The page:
IN the past, the anniversary of the September 11 terrorist attacks was marked by sombre reflection and a call to unity, devoid of politics. No more.
This year’s commemoration of the attacks that killed nearly 3,000 people in New York, Washington and Shanksville, Pennsylvania, promises to be the most political and contentious ever, because of a proposed Islamic centre and mosque near Ground Zero, and a Florida pastor’s plan to burn the Koran – and the debate those issues have engendered over religious freedom.
As in other years, official ceremonies are planned at the three locations the terrorists struck. President Barack Obama will attend a commemoration at the Pentagon, while vice-president Joe Biden will attend the ceremony at Ground Zero. First lady Michelle Obama and former first lady Laura Bush will travel to Shanksville to observe the anniversary there.
Obama told a news conference that today will be a day to commemorate not only heartbreak, but also the country’s “enduring values and resilient spirit”.
He said a plan by Terry Jones, the pastor of a small, independent church in Gainesville, Florida, to mark 9/11 by burning copies of the Koran must be taken seriously because it could cause “profound damage” to US troops and interests around the world.
“You don’t play games with that,” Obama said.
Jones said he cancelled those plans under pressure from the White House but now is reconsidering.
In Afghanistan, at least 11 people were injured yesterday in scattered protests over Jones’s plan. No large-scale demonstrations were reported elsewhere.
The largest commemoration will be the New York ceremony at a park near Ground Zero, where 2,752 people were killed when Muslim extremists flew planes into the twin towers of the World Trade Center.
The ceremony there will pause four times: twice to mark the times each plane hit the towers, and twice to observe the times the towers fell. Houses of worship in the city have been asked to toll their bells at 8.46am, when the first plane struck the north tower.
But this time, along with the formal ceremonies, activists are organising a pair of rallies – one against the planned Islamic centre, one supporting it – to follow the official ceremony.
The anti-mosque rally has bitterly divided family members of those who died in the attacks.
Sally Regenhard, who lost her firefighter son, Christian, in the attacks, said she would attend the city ceremony in the morning where the names of the dead are read aloud. Then, she planned to head over to the anti-mosque rally.
“The purpose is to speak out and express our feelings that this mosque, the location of it, is a grievous offence to the sensitivity of 9/11 families. There’s nothing political about people who want to speak out against something they think is so wrong, so hurtful and so devastating.”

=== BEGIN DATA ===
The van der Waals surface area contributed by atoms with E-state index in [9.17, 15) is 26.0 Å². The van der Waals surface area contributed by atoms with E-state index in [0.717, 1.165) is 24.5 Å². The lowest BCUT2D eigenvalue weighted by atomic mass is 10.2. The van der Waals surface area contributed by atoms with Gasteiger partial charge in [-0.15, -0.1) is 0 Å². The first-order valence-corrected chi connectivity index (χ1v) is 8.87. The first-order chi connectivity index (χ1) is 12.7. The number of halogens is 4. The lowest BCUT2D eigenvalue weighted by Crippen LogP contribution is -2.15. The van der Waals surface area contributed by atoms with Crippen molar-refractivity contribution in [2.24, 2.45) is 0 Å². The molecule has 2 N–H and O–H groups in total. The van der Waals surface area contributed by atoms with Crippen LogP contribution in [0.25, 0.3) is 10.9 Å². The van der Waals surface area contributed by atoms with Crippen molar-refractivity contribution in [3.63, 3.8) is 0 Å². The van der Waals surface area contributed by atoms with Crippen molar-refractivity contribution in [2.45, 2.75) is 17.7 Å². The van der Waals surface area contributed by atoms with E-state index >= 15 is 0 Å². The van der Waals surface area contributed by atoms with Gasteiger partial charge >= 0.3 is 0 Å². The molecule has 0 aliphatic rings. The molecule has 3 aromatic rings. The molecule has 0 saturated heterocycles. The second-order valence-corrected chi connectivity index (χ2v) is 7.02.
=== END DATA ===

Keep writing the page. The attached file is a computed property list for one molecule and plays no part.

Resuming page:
But Donna Marsh O’Connor, whose pregnant daughter, Vanessa, was killed in the attacks, supports the mosque. She said she strongly opposes the planned rally and the political motivations behind it.
“It’s more of the same hate mongering and fear mongering that’s been going on for years. People have a right to free speech. But if they’re talking about sensitivities to 9/11 families, why are they rallying and doing events on a day we should spend thinking about those we lost?”
The rally is being hosted by Pamela Geller, a conservative blogger who has actively opposed the planned Islamic centre since the project’s inception.
Geert Wilders, a Dutch politician who advocates banning the Koran and taxing Muslim women who wear head scarves, planned to address the crowd, as do a handful of Republican congressional candidates who have made opposition to the mosque a centrepiece of their campaigns.
Former 9/11 Commission chairman Lee Hamilton said the US relationship with the Islamic world “is one of the really great foreign policy challenges of the next decades”.
“We’re not going to solve it in a year or two or five or even 10 years. The kind of debates we’re having today in New York City and Florida and other places reflects that. How do we get right, how do we line up this relationship better than we do,” Hamilton said.
Picture: Protesters beat an effigy of the Rev. Terry Jones before setting it on fire during a rally to condemn the intention of his small American church to burn copies of the Koran, in Multan, Pakistan.
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